When organising an exhibition stand or event, it's sometimes difficult to know where to begin. This stands true for even the most establish exhibition and event organisers, who want to constantly improve their methods.
We've gathered some of the knowledge we've gained over the last 20 years to provide you some insight into how to organise an exhibition or event.
Set an objective
The number one tip we have for organising an exhibition or event, is decide on an objective before you start.
Ideally you’ll know what you want to achieve as part of a wider marketing strategy, and decide on the exhibition that suits this best months in advance.
Whether that’s the case or not, deciding on an objective gives your whole team clarity before a show.
Our recent research indicates that 70% of exhibitors that had set an objective had a successful event. This figure drops to 40% when an objective wasn’t properly set.
- Decide which exhibition you will attend
- Set a budget
- Set your objective. X leads. X sales. X new product enquiries.
Design your stand
Once your objective has been set, then your design team know exactly what to incorporate into their design.
Whether that’s making sure there’s room for a product display, or adding specific messages onto your graphics, it will speed up the entire process and help you achieve your goal.
At this point you can then decide what type of exhibition stand you’ll build - a pop up display, a modular stand, or something completely bespoke.
Modular stands offer you the most cost-effective option, but for those looking to stand out, a custom display could be perfect.
- Does your stand communicate your objective
- Will it help entice your target audience
- Can you use your stand for future promotional activities
Decide on your exhibition team
Your exhibition team will likely be made up of sales people, but sometimes it’s worth bringing people outside of sales, as they can engage visitors without the direct pressure of selling.
Once your team has been decided, make sure to train them thoroughly on every element of the stand design. This will allow them to be knowledgeable about every aspect of your display, when someone visits the stand.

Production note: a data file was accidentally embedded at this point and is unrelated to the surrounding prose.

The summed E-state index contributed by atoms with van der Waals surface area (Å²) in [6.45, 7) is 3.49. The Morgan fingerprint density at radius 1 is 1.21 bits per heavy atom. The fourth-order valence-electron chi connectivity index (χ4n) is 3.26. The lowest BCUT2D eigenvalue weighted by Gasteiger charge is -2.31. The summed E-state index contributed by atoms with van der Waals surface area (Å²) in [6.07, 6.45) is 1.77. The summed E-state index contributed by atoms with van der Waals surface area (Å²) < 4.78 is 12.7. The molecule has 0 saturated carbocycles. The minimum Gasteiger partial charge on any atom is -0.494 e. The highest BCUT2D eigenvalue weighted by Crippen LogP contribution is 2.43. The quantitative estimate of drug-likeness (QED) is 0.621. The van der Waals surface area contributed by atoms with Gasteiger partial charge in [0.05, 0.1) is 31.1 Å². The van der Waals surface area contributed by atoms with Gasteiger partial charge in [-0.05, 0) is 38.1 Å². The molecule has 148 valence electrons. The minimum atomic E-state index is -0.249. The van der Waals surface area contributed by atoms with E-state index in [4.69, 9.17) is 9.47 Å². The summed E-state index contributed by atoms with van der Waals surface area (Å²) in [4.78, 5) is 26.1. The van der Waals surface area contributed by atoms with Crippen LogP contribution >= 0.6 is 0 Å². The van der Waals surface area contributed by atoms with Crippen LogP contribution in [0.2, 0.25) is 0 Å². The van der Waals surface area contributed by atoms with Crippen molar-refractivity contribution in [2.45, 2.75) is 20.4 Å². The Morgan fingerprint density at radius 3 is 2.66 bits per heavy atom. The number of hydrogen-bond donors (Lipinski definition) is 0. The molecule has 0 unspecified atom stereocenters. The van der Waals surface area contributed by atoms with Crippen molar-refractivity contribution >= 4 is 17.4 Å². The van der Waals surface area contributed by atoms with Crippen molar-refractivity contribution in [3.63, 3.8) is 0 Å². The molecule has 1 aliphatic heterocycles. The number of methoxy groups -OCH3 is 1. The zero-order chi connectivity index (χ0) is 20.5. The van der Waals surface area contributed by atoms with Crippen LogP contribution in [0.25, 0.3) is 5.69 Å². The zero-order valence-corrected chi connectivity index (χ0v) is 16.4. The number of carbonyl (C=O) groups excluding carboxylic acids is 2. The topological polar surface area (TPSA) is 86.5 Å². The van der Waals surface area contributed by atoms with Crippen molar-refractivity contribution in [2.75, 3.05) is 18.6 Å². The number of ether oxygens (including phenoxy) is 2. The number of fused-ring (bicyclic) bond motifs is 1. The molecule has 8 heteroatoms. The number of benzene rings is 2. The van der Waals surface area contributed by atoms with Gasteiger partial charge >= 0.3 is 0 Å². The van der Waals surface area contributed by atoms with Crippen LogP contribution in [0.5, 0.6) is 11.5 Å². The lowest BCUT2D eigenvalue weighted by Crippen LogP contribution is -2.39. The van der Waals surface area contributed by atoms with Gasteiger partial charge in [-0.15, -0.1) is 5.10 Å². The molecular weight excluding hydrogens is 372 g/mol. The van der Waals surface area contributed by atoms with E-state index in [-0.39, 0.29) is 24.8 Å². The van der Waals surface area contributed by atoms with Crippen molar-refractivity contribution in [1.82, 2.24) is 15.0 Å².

- Pick an engaging team with varied skill sets
- Train & Brief your team
- Create a stand rota
Take advantage of any opportunities trade magazines and show organisers may have pre-arranged. By getting in touch with them before a reminder email goes out, you’ll beat the rush of last minute entries that could be cherry-picked - resulting in your submission missing out.
You’ve already defined your audience and know who you’re targeting, so apply this to methods of marketing before the show. This could include personal emails from your sales team, or partnering with industry magazines to generate more exposure before the show.
Social media is also incredibly effective before a show, allowing you to connect with individuals and other businesses due to be exhibiting.
- Research trade magazine opportunities
- Look for online opportunities associated with your exhibition
- Find hashtags and handles of social media accounts
Before the event
A key consideration here is the build of your exhibition stand.
We recently researched whether building a stand with an in-house installation team makes a difference to the final look of your stand.
Only 50% of exhibitors thought their stand looked as expected when using an in-house team.
This figures jumps to 70% when using an exhibition stand build team, plus this saves both time and the worry of whether your stand will be ready in time.
- Ensure all paperwork and health & safety forms are completed
- Take note of load in times and arrange transport
- Alternatively - Hire professional stand build team
At the event
This is when your stand needs to work for you.
Make sure everything is prepared to make for an exceptional show - including methods of collecting leads (usually scanners or paper lead forms), an enticing giveaway or hook to draw people to your stand (coffee works great!) and finally make sure your team are doing all they can to generate interest.
Have a round up with your team after day one, and treat this as an opportunity to improve the results you’re going to get on day two.
Finally, make sure you have a copy of all the leads gathered. The worst thing that could happen is for a paper lead form booklet to go missing on the way back to HQ!
- Pre-purchased method of collecting leads - such as scanners
- Test methods of catching attention of visitors
- Review meetings with team at the end of each day
Set a strategy on how you’re going to follow up on all those leads you’ve generated. If the leads will be divided amongst a team, be sure to fire a quick email from the person who gathered the lead explaining the process, and that they can get in touch should they need anything.
Depending on how quickly leads usually progress into sales, set a point to review how successful the leads you generated from the show have been. This can give you an indication into whether you’d like to book the show again next year (while prices may be cheaper!) or whether you need to work harder to generate some ROI.
- Decide on follow up strategy
- Send immediate email thanking visitors
- Consider booking show again depending on lead performance